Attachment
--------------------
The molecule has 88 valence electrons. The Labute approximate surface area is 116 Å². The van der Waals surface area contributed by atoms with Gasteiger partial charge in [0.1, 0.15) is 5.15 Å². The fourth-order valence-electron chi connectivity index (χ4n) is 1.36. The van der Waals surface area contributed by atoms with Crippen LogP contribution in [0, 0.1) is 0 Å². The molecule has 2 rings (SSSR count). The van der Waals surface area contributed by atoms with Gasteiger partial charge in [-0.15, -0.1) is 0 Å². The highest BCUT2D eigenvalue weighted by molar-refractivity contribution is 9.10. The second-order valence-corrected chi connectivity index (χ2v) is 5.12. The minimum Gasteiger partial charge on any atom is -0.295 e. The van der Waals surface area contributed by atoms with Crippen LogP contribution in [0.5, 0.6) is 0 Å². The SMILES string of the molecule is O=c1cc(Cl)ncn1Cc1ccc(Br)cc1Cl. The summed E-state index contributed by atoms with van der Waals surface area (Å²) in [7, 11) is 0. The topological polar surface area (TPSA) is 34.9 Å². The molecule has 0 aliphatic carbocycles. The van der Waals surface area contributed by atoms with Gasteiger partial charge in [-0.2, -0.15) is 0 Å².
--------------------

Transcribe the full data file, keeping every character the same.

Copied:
The molecule has 88 valence electrons. The Labute approximate surface area is 116 Å². The van der Waals surface area contributed by atoms with Gasteiger partial charge in [0.1, 0.15) is 5.15 Å². The fourth-order valence-electron chi connectivity index (χ4n) is 1.36. The van der Waals surface area contributed by atoms with Crippen LogP contribution in [0, 0.1) is 0 Å². The molecule has 2 rings (SSSR count). The van der Waals surface area contributed by atoms with Gasteiger partial charge in [-0.15, -0.1) is 0 Å². The highest BCUT2D eigenvalue weighted by molar-refractivity contribution is 9.10. The second-order valence-corrected chi connectivity index (χ2v) is 5.12. The minimum Gasteiger partial charge on any atom is -0.295 e. The van der Waals surface area contributed by atoms with Crippen LogP contribution in [0.5, 0.6) is 0 Å². The SMILES string of the molecule is O=c1cc(Cl)ncn1Cc1ccc(Br)cc1Cl. The summed E-state index contributed by atoms with van der Waals surface area (Å²) in [7, 11) is 0. The topological polar surface area (TPSA) is 34.9 Å². The molecule has 0 aliphatic carbocycles. The van der Waals surface area contributed by atoms with Gasteiger partial charge in [-0.2, -0.15) is 0 Å².